22nd Oct 2016

Netherlands defends border control project

  • Dutch police (Photo:

The Dutch interior ministry has said new cameras for screening people who enter the country by car will not violate EU laws on free movement or privacy.

In what looks like a fresh attack on the Schengen passport-free travel agreement, the pilot scheme - entitled "@migo-Boras" - is to see €19 million worth of cameras installed on 15 major highways from Belgium and Germany and in some police cars between February and April.

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If they spot a number plate which is red-flagged in the police database, officers will intercept the vehicle in a bid to stop illegal immigrants and criminals.

The cameras will operate in a zone up to 20km from the border and will initially look at small samples of cars and trucks for a maximum of six hours a day or 90 hours a month.

Dutch interior minister Gerd Leers said in a written statement in December the system "falls within the existing rules for border control and privacy."

He added: "The cameras will not constitute a permanent border. They only support the work of the Royal Military Police ... Since limitations [on travel] have been lifted in the European Schengen area, the surveillance system does not have the character of the former border."

The scheme has attracted criticism in German media.

Frank Richter, the head of the German police union, the GdP, told the German press agency the system puts "all travellers under general suspicion." Socialist politician Angelica Schwall-Duren said she has asked The Hague for clarification on how the number plate data will be stored.

For his part, Leers added that the European Commission has also quietly made enquiries and that he will file a report to Brussels.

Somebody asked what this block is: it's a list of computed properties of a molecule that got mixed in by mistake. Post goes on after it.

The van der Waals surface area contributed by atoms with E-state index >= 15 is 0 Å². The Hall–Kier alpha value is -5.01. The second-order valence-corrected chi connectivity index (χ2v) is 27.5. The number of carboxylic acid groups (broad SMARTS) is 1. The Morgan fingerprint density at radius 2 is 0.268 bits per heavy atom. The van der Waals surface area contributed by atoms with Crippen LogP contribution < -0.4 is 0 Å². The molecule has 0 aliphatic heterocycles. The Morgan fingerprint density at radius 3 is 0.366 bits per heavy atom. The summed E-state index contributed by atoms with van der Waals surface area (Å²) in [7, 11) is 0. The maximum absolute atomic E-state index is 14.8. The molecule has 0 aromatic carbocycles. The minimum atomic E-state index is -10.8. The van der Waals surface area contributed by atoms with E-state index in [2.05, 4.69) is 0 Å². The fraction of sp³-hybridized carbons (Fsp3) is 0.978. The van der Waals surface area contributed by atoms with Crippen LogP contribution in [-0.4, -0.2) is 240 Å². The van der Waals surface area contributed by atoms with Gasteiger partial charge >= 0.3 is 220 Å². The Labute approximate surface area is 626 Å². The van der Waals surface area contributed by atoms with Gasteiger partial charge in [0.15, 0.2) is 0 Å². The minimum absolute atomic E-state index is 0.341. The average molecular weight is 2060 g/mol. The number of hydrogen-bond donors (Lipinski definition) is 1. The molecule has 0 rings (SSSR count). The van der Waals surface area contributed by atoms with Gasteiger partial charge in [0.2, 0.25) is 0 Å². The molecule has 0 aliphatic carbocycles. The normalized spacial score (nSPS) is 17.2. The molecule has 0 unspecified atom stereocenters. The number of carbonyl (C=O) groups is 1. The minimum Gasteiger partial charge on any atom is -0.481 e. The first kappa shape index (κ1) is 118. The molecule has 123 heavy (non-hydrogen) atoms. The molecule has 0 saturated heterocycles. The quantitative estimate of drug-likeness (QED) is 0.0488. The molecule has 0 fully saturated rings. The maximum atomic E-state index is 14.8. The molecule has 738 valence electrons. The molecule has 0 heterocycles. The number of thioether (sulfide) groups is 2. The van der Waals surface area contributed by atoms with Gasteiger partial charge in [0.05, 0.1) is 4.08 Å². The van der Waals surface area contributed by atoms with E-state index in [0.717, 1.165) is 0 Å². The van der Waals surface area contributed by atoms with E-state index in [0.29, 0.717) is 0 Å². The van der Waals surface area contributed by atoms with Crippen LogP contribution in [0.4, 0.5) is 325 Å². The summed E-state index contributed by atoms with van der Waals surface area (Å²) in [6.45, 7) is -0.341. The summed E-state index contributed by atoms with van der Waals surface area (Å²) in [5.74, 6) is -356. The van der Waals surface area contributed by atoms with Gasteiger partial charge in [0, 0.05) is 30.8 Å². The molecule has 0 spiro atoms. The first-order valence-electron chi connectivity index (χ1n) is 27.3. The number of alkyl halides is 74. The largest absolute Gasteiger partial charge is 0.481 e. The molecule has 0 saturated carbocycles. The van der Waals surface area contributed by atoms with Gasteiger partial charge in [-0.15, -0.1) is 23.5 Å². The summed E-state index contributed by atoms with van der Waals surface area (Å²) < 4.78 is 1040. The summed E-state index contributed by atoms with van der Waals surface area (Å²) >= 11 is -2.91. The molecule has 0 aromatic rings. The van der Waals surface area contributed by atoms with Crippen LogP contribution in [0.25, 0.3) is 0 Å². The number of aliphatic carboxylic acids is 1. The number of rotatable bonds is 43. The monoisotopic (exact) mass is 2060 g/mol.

The Dutch move comes after Denmark recently imposed and then lifted similar border checks.

The Netherlands in December also vetoed letting Bulgaria and Romania join the Schengen area despite the fact they met technical requirements. Polish interior minister Jerzy Miller at the time commented: "Mutual trust means keeping promises as well. Today that promise has been broken ... We live in difficult times for the EU."

Denmark and the Netherlands have influential far-right parties on their political scenes. But the anti-Schengen trend is bigger than the two northern neighbours.

French President Nicolas Sarkozy in a 'state-of-the-union' speech in December also said "Europe, which has to apply internally the principle of free movement but which does not control its external frontiers - that can't go on. Schengen must be reconsidered."

The statement alarmed Swedish foreign minister Carl Bildt who tweeted that Sarkozy is trying to win right-wing votes at the cost of EU values. "Election campaigns are what they are, but we must not endangered the gains we have made in creating a more open Europe," he said.

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